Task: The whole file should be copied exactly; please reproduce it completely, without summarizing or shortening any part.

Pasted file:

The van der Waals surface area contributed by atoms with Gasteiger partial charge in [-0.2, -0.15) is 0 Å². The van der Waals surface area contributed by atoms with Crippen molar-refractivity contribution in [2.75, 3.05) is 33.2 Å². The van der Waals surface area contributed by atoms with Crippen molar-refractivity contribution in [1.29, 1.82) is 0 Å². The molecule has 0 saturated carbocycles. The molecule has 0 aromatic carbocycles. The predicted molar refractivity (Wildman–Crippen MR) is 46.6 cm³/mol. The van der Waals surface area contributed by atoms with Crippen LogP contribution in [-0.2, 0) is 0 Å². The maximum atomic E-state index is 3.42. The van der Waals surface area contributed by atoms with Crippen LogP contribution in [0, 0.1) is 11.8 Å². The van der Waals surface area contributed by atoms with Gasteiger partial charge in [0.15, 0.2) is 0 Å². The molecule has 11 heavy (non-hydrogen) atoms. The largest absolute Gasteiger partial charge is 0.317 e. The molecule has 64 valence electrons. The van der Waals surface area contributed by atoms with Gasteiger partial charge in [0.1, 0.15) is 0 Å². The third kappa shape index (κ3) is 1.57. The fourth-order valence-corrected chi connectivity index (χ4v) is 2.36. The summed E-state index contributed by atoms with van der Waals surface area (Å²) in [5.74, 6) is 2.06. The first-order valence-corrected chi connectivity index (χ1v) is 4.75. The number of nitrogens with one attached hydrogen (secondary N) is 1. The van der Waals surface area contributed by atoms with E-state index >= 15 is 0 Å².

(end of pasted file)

The van der Waals surface area contributed by atoms with Gasteiger partial charge in [-0.2, -0.15) is 0 Å². The van der Waals surface area contributed by atoms with Crippen molar-refractivity contribution in [2.75, 3.05) is 33.2 Å². The van der Waals surface area contributed by atoms with Crippen molar-refractivity contribution in [1.29, 1.82) is 0 Å². The molecule has 0 saturated carbocycles. The molecule has 0 aromatic carbocycles. The predicted molar refractivity (Wildman–Crippen MR) is 46.6 cm³/mol. The van der Waals surface area contributed by atoms with Crippen LogP contribution in [-0.2, 0) is 0 Å². The maximum atomic E-state index is 3.42. The van der Waals surface area contributed by atoms with Crippen LogP contribution in [0, 0.1) is 11.8 Å². The van der Waals surface area contributed by atoms with Gasteiger partial charge in [0.15, 0.2) is 0 Å². The molecule has 11 heavy (non-hydrogen) atoms. The largest absolute Gasteiger partial charge is 0.317 e. The molecule has 64 valence electrons. The van der Waals surface area contributed by atoms with Gasteiger partial charge in [0.1, 0.15) is 0 Å². The third kappa shape index (κ3) is 1.57. The fourth-order valence-corrected chi connectivity index (χ4v) is 2.36. The summed E-state index contributed by atoms with van der Waals surface area (Å²) in [5.74, 6) is 2.06. The first-order valence-corrected chi connectivity index (χ1v) is 4.75. The number of nitrogens with one attached hydrogen (secondary N) is 1. The van der Waals surface area contributed by atoms with E-state index >= 15 is 0 Å².